La respiration des saintes [The Breath of Saints] represents Guthrie's latest direction under the moniker Charlie Charlie, a collaboration with Erell Latimier, initiated since moving to France. Although dense and more difficult it is more sonically challenging and inventive, like some intense early musique concrète testing the limits of organized sound. On this CD-single (which sadly only runs to 14 minutes), Guthrie has smashed together scraps of text from French radio broadcasts, as well as abstract radiophonic materials, and other elements so obscure, so wonderfully perverse and strange, that it is difficult to determine how they were produced percussively—or indeed in any other fashion. It may be that, in his use of barely comprehensible text, Guthrie is referencing such classic works as Pierre Henry's Eurydice, Antonin Artaud's Pour finir avec le judgement de dieu [To Have Done With the Judgement of God] or the radio transmissions from the underworld featured in Jean Cocteau's film Orphée. Whether or not this is the case, Guthrie's composition echoes such precedents gesturing towards an uncharted, haunted realm of sound, close to both death and a collapse of meaning. Thus, unlike Building Blocks, La respiration des saintes exceeds its origins to create a new and essentially spectral, rather than performative, sonic world, unmoored from its origins in percussion and semi-improvised live composition.

The material is densely stratified with a sense of multiple spaces and worlds created and then densely impacted in a kind of sono-acoustic layer cake. It is like listening to a piece of unmapped archaeology, as the listener skates past the side of panels of rock-hard sound layers and spatial devices laid on top of each other, running parallel in a great, deformed mass. Vocals, rumbles, ringing sounds (presumably generated by bowed cymbals or other similar objects), far distant elemental cries, howls of electronics and strange swipes or deformed bleed-throughs of tape, as well as aggressive, closely miked crushings—all of these materials move about the world which Guthrie has created. The foreground tends to be small, discrete, composed of more isolated units of apparently percussive sources, while the almost never-ending sonic depths behind this tends to rise and fall with a diverse and bewildering array of materials. This is a wonderful recording which merits repeated listening precisely because of its unmasterable abstraction, the sense that it goes beyond its absent sound sources to create something truly unknowable and sublime. Although it is frustrating to have such an absorbing CD with only one medium-length track on it, La respiration des saintes is worth having. Through such works, one might yet be able to walk through the mirror with Death and be reunited with our deceased, emotional doppelganger in the Afterlife (“Vous saviez qui je suis?” “Oui.” “Dit que le.” “Ma Morte.” “Parfait.”).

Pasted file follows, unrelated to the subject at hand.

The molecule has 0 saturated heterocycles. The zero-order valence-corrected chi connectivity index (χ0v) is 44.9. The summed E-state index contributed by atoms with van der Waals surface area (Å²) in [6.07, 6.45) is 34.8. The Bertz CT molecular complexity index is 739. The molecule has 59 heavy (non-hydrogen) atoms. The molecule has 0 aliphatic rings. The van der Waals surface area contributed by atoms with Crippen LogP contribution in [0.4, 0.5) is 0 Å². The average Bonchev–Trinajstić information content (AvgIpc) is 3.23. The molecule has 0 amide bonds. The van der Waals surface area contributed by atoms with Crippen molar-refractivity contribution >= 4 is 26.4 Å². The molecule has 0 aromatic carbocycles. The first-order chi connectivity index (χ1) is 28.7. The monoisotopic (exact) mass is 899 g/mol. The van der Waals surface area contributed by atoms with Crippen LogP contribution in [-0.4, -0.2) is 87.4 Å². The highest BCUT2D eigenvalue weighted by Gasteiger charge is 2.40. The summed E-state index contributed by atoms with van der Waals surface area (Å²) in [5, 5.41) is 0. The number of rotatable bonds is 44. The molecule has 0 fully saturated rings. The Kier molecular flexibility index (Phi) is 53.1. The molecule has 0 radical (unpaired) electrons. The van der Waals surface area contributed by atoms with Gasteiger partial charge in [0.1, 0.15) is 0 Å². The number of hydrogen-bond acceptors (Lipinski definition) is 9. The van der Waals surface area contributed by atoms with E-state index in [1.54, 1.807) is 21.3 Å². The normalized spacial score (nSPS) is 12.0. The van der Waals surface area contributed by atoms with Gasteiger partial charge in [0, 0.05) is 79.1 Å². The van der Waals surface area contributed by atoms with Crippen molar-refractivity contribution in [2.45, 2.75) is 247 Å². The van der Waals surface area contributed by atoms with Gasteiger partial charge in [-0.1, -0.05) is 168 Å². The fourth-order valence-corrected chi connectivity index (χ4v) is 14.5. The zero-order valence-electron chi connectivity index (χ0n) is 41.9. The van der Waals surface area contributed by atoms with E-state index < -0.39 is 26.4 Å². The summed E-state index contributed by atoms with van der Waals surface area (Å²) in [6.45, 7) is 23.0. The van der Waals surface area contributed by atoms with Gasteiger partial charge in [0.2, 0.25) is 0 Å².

Jonathan Marshall

© Jonathan Marshall; for permission to reproduce apply to [email protected]